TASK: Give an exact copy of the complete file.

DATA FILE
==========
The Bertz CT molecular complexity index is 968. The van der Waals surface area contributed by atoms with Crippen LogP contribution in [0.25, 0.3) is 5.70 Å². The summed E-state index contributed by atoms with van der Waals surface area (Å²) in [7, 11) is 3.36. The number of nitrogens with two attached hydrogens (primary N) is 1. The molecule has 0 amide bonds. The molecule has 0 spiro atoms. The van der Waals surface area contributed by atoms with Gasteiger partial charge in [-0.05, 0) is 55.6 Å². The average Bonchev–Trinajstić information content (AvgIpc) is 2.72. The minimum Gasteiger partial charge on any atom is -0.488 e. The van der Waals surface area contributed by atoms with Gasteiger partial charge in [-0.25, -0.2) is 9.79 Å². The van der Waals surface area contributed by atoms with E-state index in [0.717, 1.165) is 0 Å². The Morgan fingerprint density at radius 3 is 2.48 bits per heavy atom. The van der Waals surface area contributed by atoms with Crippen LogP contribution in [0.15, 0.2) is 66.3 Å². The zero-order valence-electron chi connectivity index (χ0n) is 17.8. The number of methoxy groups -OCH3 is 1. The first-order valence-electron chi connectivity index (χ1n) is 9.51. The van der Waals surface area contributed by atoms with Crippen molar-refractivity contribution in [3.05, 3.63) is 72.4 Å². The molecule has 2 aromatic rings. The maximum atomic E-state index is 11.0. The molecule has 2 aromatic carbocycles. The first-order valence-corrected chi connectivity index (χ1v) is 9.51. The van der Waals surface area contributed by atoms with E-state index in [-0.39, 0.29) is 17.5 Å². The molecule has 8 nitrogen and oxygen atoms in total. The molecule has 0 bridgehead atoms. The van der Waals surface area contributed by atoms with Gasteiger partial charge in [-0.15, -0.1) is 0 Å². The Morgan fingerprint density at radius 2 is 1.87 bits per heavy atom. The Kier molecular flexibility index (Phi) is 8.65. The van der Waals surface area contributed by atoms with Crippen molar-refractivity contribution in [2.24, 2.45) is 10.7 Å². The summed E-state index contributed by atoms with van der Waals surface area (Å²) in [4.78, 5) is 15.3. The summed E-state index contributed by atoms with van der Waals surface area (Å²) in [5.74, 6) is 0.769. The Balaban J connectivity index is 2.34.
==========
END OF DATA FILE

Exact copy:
The Bertz CT molecular complexity index is 968. The van der Waals surface area contributed by atoms with Crippen LogP contribution in [0.25, 0.3) is 5.70 Å². The summed E-state index contributed by atoms with van der Waals surface area (Å²) in [7, 11) is 3.36. The number of nitrogens with two attached hydrogens (primary N) is 1. The molecule has 0 amide bonds. The molecule has 0 spiro atoms. The van der Waals surface area contributed by atoms with Gasteiger partial charge in [-0.05, 0) is 55.6 Å². The average Bonchev–Trinajstić information content (AvgIpc) is 2.72. The minimum Gasteiger partial charge on any atom is -0.488 e. The van der Waals surface area contributed by atoms with Gasteiger partial charge in [-0.25, -0.2) is 9.79 Å². The van der Waals surface area contributed by atoms with E-state index in [0.717, 1.165) is 0 Å². The Morgan fingerprint density at radius 3 is 2.48 bits per heavy atom. The van der Waals surface area contributed by atoms with Crippen LogP contribution in [0.15, 0.2) is 66.3 Å². The zero-order valence-electron chi connectivity index (χ0n) is 17.8. The number of methoxy groups -OCH3 is 1. The first-order valence-electron chi connectivity index (χ1n) is 9.51. The van der Waals surface area contributed by atoms with Crippen molar-refractivity contribution in [3.05, 3.63) is 72.4 Å². The molecule has 2 aromatic rings. The maximum atomic E-state index is 11.0. The molecule has 2 aromatic carbocycles. The first-order valence-corrected chi connectivity index (χ1v) is 9.51. The van der Waals surface area contributed by atoms with E-state index in [-0.39, 0.29) is 17.5 Å². The molecule has 8 nitrogen and oxygen atoms in total. The molecule has 0 bridgehead atoms. The van der Waals surface area contributed by atoms with Gasteiger partial charge in [-0.15, -0.1) is 0 Å². The Morgan fingerprint density at radius 2 is 1.87 bits per heavy atom. The Kier molecular flexibility index (Phi) is 8.65. The van der Waals surface area contributed by atoms with Crippen molar-refractivity contribution in [2.24, 2.45) is 10.7 Å². The summed E-state index contributed by atoms with van der Waals surface area (Å²) in [4.78, 5) is 15.3. The summed E-state index contributed by atoms with van der Waals surface area (Å²) in [5.74, 6) is 0.769. The Balaban J connectivity index is 2.34.